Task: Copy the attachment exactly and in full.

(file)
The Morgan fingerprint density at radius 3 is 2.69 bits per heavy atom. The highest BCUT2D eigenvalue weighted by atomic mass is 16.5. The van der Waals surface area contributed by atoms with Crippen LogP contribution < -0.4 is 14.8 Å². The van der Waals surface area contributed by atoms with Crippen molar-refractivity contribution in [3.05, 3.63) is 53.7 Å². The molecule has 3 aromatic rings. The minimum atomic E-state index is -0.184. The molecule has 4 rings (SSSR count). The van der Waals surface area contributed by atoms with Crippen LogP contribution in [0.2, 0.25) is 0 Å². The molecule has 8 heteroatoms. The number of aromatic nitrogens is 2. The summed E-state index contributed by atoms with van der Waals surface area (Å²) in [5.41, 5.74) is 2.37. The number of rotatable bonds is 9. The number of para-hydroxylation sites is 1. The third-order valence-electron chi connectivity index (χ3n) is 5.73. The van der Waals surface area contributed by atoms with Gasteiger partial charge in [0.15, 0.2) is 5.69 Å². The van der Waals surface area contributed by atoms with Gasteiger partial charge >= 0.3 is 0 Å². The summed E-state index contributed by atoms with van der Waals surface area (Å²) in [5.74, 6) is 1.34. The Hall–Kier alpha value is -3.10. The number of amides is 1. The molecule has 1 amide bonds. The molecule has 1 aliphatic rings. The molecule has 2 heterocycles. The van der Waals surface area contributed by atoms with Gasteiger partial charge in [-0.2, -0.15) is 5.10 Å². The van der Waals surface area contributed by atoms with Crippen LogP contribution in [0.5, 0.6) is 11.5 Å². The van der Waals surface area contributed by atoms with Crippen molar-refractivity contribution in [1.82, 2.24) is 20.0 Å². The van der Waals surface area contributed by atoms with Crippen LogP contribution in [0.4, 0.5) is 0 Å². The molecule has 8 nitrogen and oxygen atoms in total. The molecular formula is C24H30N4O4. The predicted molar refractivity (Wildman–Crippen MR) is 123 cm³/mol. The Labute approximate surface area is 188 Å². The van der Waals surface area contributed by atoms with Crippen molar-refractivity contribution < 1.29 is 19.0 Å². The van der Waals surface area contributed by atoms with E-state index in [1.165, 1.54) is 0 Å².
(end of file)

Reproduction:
The Morgan fingerprint density at radius 3 is 2.69 bits per heavy atom. The highest BCUT2D eigenvalue weighted by atomic mass is 16.5. The van der Waals surface area contributed by atoms with Crippen LogP contribution < -0.4 is 14.8 Å². The van der Waals surface area contributed by atoms with Crippen molar-refractivity contribution in [3.05, 3.63) is 53.7 Å². The molecule has 3 aromatic rings. The minimum atomic E-state index is -0.184. The molecule has 4 rings (SSSR count). The van der Waals surface area contributed by atoms with Crippen LogP contribution in [0.2, 0.25) is 0 Å². The molecule has 8 heteroatoms. The number of aromatic nitrogens is 2. The summed E-state index contributed by atoms with van der Waals surface area (Å²) in [5.41, 5.74) is 2.37. The number of rotatable bonds is 9. The number of para-hydroxylation sites is 1. The third-order valence-electron chi connectivity index (χ3n) is 5.73. The van der Waals surface area contributed by atoms with Gasteiger partial charge in [0.15, 0.2) is 5.69 Å². The van der Waals surface area contributed by atoms with Gasteiger partial charge >= 0.3 is 0 Å². The summed E-state index contributed by atoms with van der Waals surface area (Å²) in [5.74, 6) is 1.34. The Hall–Kier alpha value is -3.10. The number of amides is 1. The molecule has 1 amide bonds. The molecule has 1 aliphatic rings. The molecule has 2 heterocycles. The van der Waals surface area contributed by atoms with Gasteiger partial charge in [-0.2, -0.15) is 5.10 Å². The van der Waals surface area contributed by atoms with Crippen LogP contribution in [0.5, 0.6) is 11.5 Å². The van der Waals surface area contributed by atoms with Crippen molar-refractivity contribution in [1.82, 2.24) is 20.0 Å². The van der Waals surface area contributed by atoms with Crippen LogP contribution in [0.4, 0.5) is 0 Å². The molecule has 8 nitrogen and oxygen atoms in total. The molecular formula is C24H30N4O4. The predicted molar refractivity (Wildman–Crippen MR) is 123 cm³/mol. The Labute approximate surface area is 188 Å². The van der Waals surface area contributed by atoms with Crippen molar-refractivity contribution < 1.29 is 19.0 Å². The van der Waals surface area contributed by atoms with E-state index in [1.165, 1.54) is 0 Å².